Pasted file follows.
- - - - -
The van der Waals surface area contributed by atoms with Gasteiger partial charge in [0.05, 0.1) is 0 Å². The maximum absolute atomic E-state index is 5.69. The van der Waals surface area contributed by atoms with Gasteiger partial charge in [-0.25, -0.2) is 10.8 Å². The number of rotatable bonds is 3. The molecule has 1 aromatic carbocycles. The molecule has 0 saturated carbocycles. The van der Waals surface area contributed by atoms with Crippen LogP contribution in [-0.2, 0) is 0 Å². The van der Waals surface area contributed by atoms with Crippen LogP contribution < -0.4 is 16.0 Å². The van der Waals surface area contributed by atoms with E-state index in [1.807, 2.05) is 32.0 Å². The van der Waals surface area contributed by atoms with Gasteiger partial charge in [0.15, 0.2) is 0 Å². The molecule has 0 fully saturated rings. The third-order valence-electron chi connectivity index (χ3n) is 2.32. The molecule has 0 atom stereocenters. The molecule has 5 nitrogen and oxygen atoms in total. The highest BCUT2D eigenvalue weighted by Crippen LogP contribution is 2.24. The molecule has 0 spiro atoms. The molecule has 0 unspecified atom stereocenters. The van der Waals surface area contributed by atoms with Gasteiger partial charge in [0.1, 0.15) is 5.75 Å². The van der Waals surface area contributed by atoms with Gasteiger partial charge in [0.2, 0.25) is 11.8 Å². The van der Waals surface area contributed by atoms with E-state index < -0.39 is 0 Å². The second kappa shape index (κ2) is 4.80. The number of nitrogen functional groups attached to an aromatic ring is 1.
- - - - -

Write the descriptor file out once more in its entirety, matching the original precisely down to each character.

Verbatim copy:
The van der Waals surface area contributed by atoms with Gasteiger partial charge in [0.05, 0.1) is 0 Å². The maximum absolute atomic E-state index is 5.69. The van der Waals surface area contributed by atoms with Gasteiger partial charge in [-0.25, -0.2) is 10.8 Å². The number of rotatable bonds is 3. The molecule has 1 aromatic carbocycles. The molecule has 0 saturated carbocycles. The van der Waals surface area contributed by atoms with Crippen LogP contribution in [-0.2, 0) is 0 Å². The van der Waals surface area contributed by atoms with Crippen LogP contribution < -0.4 is 16.0 Å². The van der Waals surface area contributed by atoms with E-state index in [1.807, 2.05) is 32.0 Å². The van der Waals surface area contributed by atoms with Gasteiger partial charge in [0.15, 0.2) is 0 Å². The molecule has 0 fully saturated rings. The third-order valence-electron chi connectivity index (χ3n) is 2.32. The molecule has 0 atom stereocenters. The molecule has 5 nitrogen and oxygen atoms in total. The highest BCUT2D eigenvalue weighted by Crippen LogP contribution is 2.24. The molecule has 0 spiro atoms. The molecule has 0 unspecified atom stereocenters. The van der Waals surface area contributed by atoms with Gasteiger partial charge in [0.1, 0.15) is 5.75 Å². The van der Waals surface area contributed by atoms with Gasteiger partial charge in [0.2, 0.25) is 11.8 Å². The van der Waals surface area contributed by atoms with E-state index < -0.39 is 0 Å². The second kappa shape index (κ2) is 4.80. The number of nitrogen functional groups attached to an aromatic ring is 1.